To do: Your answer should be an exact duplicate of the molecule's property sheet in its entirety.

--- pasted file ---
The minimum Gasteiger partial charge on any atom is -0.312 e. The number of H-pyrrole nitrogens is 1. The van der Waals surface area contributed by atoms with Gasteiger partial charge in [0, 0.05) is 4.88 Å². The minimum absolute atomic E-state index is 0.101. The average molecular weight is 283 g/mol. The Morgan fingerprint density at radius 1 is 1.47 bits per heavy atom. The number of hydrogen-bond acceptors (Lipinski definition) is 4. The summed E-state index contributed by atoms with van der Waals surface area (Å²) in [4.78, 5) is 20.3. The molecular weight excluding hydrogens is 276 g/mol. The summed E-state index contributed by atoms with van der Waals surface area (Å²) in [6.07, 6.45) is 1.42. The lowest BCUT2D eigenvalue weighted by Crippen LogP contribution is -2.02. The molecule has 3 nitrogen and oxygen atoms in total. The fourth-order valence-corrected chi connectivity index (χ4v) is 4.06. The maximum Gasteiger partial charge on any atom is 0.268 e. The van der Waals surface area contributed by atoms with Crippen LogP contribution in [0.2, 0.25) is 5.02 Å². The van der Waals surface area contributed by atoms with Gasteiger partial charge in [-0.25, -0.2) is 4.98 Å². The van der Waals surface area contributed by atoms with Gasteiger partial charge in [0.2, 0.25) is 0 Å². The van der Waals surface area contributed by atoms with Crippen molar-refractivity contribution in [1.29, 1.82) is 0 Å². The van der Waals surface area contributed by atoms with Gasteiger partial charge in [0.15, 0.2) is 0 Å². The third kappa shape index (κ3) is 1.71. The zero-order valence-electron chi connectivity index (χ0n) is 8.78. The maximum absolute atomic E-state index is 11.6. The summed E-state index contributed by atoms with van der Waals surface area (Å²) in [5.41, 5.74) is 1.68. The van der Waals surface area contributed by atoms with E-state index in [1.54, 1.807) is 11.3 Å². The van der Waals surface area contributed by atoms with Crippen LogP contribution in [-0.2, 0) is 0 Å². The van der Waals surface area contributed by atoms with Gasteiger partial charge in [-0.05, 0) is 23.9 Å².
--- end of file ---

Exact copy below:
The minimum Gasteiger partial charge on any atom is -0.312 e. The number of H-pyrrole nitrogens is 1. The van der Waals surface area contributed by atoms with Gasteiger partial charge in [0, 0.05) is 4.88 Å². The minimum absolute atomic E-state index is 0.101. The average molecular weight is 283 g/mol. The Morgan fingerprint density at radius 1 is 1.47 bits per heavy atom. The number of hydrogen-bond acceptors (Lipinski definition) is 4. The summed E-state index contributed by atoms with van der Waals surface area (Å²) in [4.78, 5) is 20.3. The molecular weight excluding hydrogens is 276 g/mol. The summed E-state index contributed by atoms with van der Waals surface area (Å²) in [6.07, 6.45) is 1.42. The lowest BCUT2D eigenvalue weighted by Crippen LogP contribution is -2.02. The molecule has 3 nitrogen and oxygen atoms in total. The fourth-order valence-corrected chi connectivity index (χ4v) is 4.06. The maximum Gasteiger partial charge on any atom is 0.268 e. The van der Waals surface area contributed by atoms with Crippen LogP contribution in [0.2, 0.25) is 5.02 Å². The van der Waals surface area contributed by atoms with Gasteiger partial charge in [-0.25, -0.2) is 4.98 Å². The van der Waals surface area contributed by atoms with Gasteiger partial charge in [0.2, 0.25) is 0 Å². The van der Waals surface area contributed by atoms with Crippen molar-refractivity contribution in [1.29, 1.82) is 0 Å². The van der Waals surface area contributed by atoms with Gasteiger partial charge in [0.15, 0.2) is 0 Å². The third kappa shape index (κ3) is 1.71. The zero-order valence-electron chi connectivity index (χ0n) is 8.78. The maximum absolute atomic E-state index is 11.6. The summed E-state index contributed by atoms with van der Waals surface area (Å²) in [5.41, 5.74) is 1.68. The van der Waals surface area contributed by atoms with E-state index in [1.54, 1.807) is 11.3 Å². The van der Waals surface area contributed by atoms with Crippen LogP contribution in [-0.2, 0) is 0 Å². The van der Waals surface area contributed by atoms with Gasteiger partial charge in [-0.05, 0) is 23.9 Å².